A customer’s initial interaction with a particular brand can shape their perceptions of it for a lifetime.
The book ‘The One to One Future’ - written by eminent authors Don Peppers and Martha Rogers - has been the inspiration for much of the research around personalised marketing, but having been written in 1997, considerable progress has been made since its release.
As time and technology have moved on, company outputs have advanced at an unprecedented rate, yet according to Brian Solis - Principal Analyst at Altimeter Group - customer experience is now more important than the product. Technology now works to reinforce the customer’s desired experience, with social media, in particular, allowing companies to interact with consumers on an individual basis.
Big Data analytics has an important role to play in this. The concept of ‘Generation C’ or ‘Gen C’ complicates the rigid demographical barriers - like race and age - which used to dominate marketing reports, but provides more detailed findings by instead concentrating on their online behaviour and how they are digitally connected. Tracking a customer’s journey is easier than ever, but defining that next communication has never been more complicated.
When planning their next step, companies should analyse specific customer journeys holistically. Each data point should be collated and then used to provide a detailed map of a customer’s entire history with an organisation. With Gartner predicting that 9 in 10 companies will compete on customer experience alone in as early as 2016, marketers will increasingly rely on data to produce targeted campaigns and personalised offers.
Unless a retailer has a real stock issue, company-wide reductions - which attempt to lure customers in to buy something which they probably wouldn’t have - are becoming less effective. Revenues increase when targeted adverts reward consumers for their continued loyalty. Although this seems like an extension of Maslow’s ‘Pavlovian Conditioning’, giving consumers a ‘treat’ every once in a while strengthens the bond between them and the company, essential when guaranteeing their future service.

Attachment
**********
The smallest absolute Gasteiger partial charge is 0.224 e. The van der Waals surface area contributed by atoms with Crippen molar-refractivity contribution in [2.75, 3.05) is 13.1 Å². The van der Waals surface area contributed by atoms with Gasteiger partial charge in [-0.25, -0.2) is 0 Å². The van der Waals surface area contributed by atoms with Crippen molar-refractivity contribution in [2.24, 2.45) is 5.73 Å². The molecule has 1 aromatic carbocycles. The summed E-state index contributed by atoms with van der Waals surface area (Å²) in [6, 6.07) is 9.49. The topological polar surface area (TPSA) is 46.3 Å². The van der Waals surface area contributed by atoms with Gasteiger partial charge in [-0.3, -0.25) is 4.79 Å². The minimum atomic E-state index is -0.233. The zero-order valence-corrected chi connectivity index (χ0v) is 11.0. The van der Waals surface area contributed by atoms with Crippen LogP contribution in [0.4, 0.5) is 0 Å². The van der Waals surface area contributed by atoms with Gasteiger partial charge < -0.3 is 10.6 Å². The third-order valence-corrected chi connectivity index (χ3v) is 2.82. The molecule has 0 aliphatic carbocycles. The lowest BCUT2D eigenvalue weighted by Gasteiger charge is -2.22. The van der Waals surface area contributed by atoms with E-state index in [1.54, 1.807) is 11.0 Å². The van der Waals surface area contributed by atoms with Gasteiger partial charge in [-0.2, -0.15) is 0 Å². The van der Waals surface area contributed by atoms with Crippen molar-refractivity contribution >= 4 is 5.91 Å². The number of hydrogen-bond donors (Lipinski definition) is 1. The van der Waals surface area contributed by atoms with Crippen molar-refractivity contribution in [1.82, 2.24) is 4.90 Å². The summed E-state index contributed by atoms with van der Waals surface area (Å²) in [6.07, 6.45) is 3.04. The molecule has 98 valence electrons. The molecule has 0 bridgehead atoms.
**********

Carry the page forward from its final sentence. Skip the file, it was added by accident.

Although data is rightfully seen as a key tool for organisations, it is only reliable when managed efficiently. Due to this, marketers - who want their data to be statistically valid - must using efficient data management systems.
As described by Alec Gardner: ‘The resulting insights are more likely to be statistically valid because the results are not based on the solicited input of a few people, but rather the actual behaviours and history of many people. By using these insights to develop the most targeted, personalised campaigns possible, organisations can sharpen their competitive edge and gain additional market share.’
A data driven approach to marketing is a must. Forbes contributor, Daniel Newman, states: ‘For marketers every tech trend hinges on Big Data’. Yet it’s not just identifying wider tech-tends which marketers remain reliant on Big Data for, each individual story can be told through data, and that makes it essential for customer experience. Even though marketers must go big with data, they must understand that control is essential and that effective data management is needed.